The most important winter foods are shrubs like sagebrush and rabbitbrush; they eat succulent forbs during spring and summer. They can eat lichens and plants like locoweed, lupine, and poisonvetch that are toxic to some ungulates. Their large liver (proportionately, almost twice the size of a domestic sheep’s liver) may be able to remove plant toxins from the blood stream. Grasses appear to be the least-used food item, but may be eaten during early spring when the young and tender shoots are especially nutritious.
During winter, pronghorn form mixed-sex and- age herds. In spring, they split into smaller bands of females, bachelor groups of males between 1–5 years old, and solitary older males. The small nursery and bachelor herds may forage within home ranges of 1,000 to 3,000 acres while solitary males roam smaller territories (60 to 1,000 acres in size). Pronghorn, including three-fourths of the individuals in Yellowstone, migrate between different winter and summer ranges to more fully utilize forage within broad geographic areas.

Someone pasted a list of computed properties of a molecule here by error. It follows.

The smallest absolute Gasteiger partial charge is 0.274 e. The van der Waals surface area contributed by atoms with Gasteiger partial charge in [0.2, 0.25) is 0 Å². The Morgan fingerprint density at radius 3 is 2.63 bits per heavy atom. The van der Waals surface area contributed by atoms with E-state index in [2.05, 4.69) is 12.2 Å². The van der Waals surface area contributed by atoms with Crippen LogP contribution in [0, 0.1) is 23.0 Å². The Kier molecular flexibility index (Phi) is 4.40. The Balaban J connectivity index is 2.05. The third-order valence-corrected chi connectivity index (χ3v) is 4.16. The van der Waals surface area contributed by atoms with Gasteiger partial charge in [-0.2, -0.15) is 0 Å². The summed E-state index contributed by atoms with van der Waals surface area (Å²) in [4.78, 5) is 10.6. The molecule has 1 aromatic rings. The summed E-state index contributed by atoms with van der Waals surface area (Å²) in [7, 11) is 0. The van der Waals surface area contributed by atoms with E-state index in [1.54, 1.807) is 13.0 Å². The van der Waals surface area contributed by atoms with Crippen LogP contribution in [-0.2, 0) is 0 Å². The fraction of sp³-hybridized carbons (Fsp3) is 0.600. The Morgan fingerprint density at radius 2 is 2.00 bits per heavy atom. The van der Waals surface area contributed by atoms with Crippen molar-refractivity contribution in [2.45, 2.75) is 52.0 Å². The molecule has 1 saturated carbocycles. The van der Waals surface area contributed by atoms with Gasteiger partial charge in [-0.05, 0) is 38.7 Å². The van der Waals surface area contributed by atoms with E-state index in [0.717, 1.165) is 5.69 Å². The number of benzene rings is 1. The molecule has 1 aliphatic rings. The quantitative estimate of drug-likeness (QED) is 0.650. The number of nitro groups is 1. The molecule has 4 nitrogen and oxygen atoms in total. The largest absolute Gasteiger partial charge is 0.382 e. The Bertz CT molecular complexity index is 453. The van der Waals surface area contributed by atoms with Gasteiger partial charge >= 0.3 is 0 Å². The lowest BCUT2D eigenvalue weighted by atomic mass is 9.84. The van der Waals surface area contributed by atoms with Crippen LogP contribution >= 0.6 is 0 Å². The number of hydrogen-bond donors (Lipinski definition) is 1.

During the early part of the 1800s, pronghorns ranked second only to bison in numbers, with an estimated 35 million throughout the West. The herds were soon decimated by conversion of rangeland to cropland, professional hunters who sold the meat, and ranchers who believed that pronghorns were competing with livestock for forage. Today, due to transplant programs and careful management, pronghorns roam the sagebrush prairies in herds totaling nearly 500 thousand animals.
The pronghorn’s population fluctuations on the northern range show the effects of management interventions as well as natural shifts in forage availability, competition with elk, and predation. Efforts to keep pronghorn in the park with fences and winter feeding reduced their abundance and use of migratory routes by the 1920s, and about 1,200 pronghorn were removed from 1947 to 1967 to address perceived sagebrush degradation. Although hunting has not been allowed north of the park since the 1970s, complaints about crop depredation led to the removal of about 190 pronghorn on private land from 1985 to 2002. The reason for the sudden population decline in the early 1990s remains unclear, but fawn survival is low due to coyote predation, and development of private land north of the park has reduced available winter range. The pronghorn winter range in the park is former agricultural land infested with nonnative vegetation of low nutritional quality.
Recent evidence of migration and dispersal into Paradise Valley and mixing with pronghorn herds outside the park should improve the long-term viability of the Yellowstone population. Research continues to search for answers to the population decline. This small population is susceptible to extirpation from random catastrophic events such as a severe winter or disease outbreak.